Market Size - Canadian Toy Market: Breakdown by Province
The provinces of Ontario (36.09%), Quebec (21.03%), British Columbia (16.15%), and Alberta (14.73%) have the largest shares of the Canadian toys market. The toy markets in Manitoba, New Brunswick, Newfoundland and Labrador, Nova Scotia, Prince Edward Island, and Saskatchewan are worth less than $90 million. Owing to lack of publicly available estimates, the geographical breakdown was triangulated.
- Marketline estimates the market size of the toys market in Canada to be $2.625 billion.
- The size of the toy market in the ten provinces of Canada:
- Alberta: $386.77 million (14.73%)
- British Columbia: $423.91 million (16.15%)
- Manitoba: $86.52 million (3.3%)
- New Brunswick: $47.11 million (1.79%)
- Newfoundland and Labrador: $24.1 million (0.92%)
- Nova Scotia: $59.85 million (2.28%)
- Ontario: $947.27 million (36.09%)
- Prince Edward Island: $10.47 million (0.4%)
- Quebec: $551.93 million (21.03%)
- Saskatchewan: $79.30 million (3.02%)
- The United States toy market is worth $28 billion, and the global toy market is valued at $90.4 billion.
- According to the NPD Group, the Canadian toys market grew by 3% in 2017.
- IBIS World estimates the toy, doll, & game manufacturing--not retail sales--industry in Canada to be worth $235 million.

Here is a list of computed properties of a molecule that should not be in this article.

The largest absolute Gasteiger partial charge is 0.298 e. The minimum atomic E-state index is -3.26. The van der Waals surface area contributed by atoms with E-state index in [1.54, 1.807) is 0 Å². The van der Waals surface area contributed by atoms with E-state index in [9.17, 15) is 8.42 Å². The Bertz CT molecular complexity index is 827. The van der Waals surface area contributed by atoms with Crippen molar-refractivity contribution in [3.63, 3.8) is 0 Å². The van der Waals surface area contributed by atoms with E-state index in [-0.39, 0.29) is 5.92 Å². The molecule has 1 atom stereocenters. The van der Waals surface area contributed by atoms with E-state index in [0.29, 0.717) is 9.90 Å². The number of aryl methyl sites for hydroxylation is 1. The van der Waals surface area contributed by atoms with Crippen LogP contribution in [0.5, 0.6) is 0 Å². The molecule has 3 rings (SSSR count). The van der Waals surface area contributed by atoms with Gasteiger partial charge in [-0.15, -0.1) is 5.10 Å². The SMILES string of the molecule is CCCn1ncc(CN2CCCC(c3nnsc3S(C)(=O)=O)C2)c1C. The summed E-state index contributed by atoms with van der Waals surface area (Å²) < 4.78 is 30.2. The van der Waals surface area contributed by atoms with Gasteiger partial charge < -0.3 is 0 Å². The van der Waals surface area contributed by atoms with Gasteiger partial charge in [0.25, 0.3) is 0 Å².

- The traditional toys market has been slowing in recent years. The consumer confidence took a hit after Toys "R" Us terminated operations, and other toy stores reduced their inventory leading to reduced sales.
In order to fulfill this request, we began by searching the Statistic Canada portal. Statistics Canada provides province-specific sales data for multiple categories; however, it does not provide any data specific to the toy category. Next, we looked through research reports published by Euromonitor, NPD Group, Techanvio, IBIS World, and Marketline, but failed to find province-specific information. All the reports were pay walled and provided very little information. Even the ones that contained market size related information, provided the same for the whole of Canada (not provinces). Lastly, we searched the Canadian Toy Association for information, but this too did not result in any success. Given the above limitations, we triangulated the province wise geographical breakdown of the market.
Statistics Canada provides sales data for the sporting goods, hobby, book, and music stores by province and territory. We assumed that geographical breakdown of the toy category to be the same as the sporting goods, hobby, book, and music category. We used the percentage provincial share of sales of sporting goods, hobby, book, and music products to determine the geographical breakdown of toy sales in Canada. However, Statistics Canada has not provided the sporting goods, hobby, book, and music products sales data for Prince Edward Island; it has only provided the retail sales data for Prince Edward Island. As the percentage share of each province in the total retail sales does not differ much from that in the sporting goods, hobby, book, and music products category, we used Prince Edward Island's share of retail sales to calculate the value of its toy market.
Calculations for the size of the toy market of all ten provinces have been shown in the attached spreadsheet.